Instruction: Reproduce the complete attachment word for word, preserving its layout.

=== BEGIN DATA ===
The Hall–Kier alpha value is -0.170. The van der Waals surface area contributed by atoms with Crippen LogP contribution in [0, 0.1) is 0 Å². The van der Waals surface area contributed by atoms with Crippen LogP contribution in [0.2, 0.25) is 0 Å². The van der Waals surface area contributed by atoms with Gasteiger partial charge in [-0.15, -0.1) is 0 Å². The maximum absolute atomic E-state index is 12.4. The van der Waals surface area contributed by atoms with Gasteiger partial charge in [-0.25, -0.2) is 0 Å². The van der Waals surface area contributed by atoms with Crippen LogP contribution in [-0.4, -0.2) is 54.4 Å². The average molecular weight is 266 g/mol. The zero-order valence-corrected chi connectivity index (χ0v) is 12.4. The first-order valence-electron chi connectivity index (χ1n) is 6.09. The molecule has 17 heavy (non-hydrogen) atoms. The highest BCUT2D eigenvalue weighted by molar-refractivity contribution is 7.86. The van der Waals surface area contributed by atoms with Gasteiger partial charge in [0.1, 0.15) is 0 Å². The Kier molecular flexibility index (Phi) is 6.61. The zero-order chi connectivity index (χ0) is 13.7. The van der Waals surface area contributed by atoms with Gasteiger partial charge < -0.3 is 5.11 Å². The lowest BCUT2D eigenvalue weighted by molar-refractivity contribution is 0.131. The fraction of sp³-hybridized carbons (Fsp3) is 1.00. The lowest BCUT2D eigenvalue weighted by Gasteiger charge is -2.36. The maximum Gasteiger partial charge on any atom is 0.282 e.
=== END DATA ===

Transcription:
The Hall–Kier alpha value is -0.170. The van der Waals surface area contributed by atoms with Crippen LogP contribution in [0, 0.1) is 0 Å². The van der Waals surface area contributed by atoms with Crippen LogP contribution in [0.2, 0.25) is 0 Å². The van der Waals surface area contributed by atoms with Gasteiger partial charge in [-0.15, -0.1) is 0 Å². The maximum absolute atomic E-state index is 12.4. The van der Waals surface area contributed by atoms with Gasteiger partial charge in [-0.25, -0.2) is 0 Å². The van der Waals surface area contributed by atoms with Crippen LogP contribution in [-0.4, -0.2) is 54.4 Å². The average molecular weight is 266 g/mol. The zero-order valence-corrected chi connectivity index (χ0v) is 12.4. The first-order valence-electron chi connectivity index (χ1n) is 6.09. The molecule has 17 heavy (non-hydrogen) atoms. The highest BCUT2D eigenvalue weighted by molar-refractivity contribution is 7.86. The van der Waals surface area contributed by atoms with Gasteiger partial charge in [0.1, 0.15) is 0 Å². The Kier molecular flexibility index (Phi) is 6.61. The zero-order chi connectivity index (χ0) is 13.7. The van der Waals surface area contributed by atoms with Gasteiger partial charge < -0.3 is 5.11 Å². The lowest BCUT2D eigenvalue weighted by molar-refractivity contribution is 0.131. The fraction of sp³-hybridized carbons (Fsp3) is 1.00. The lowest BCUT2D eigenvalue weighted by Gasteiger charge is -2.36. The maximum Gasteiger partial charge on any atom is 0.282 e.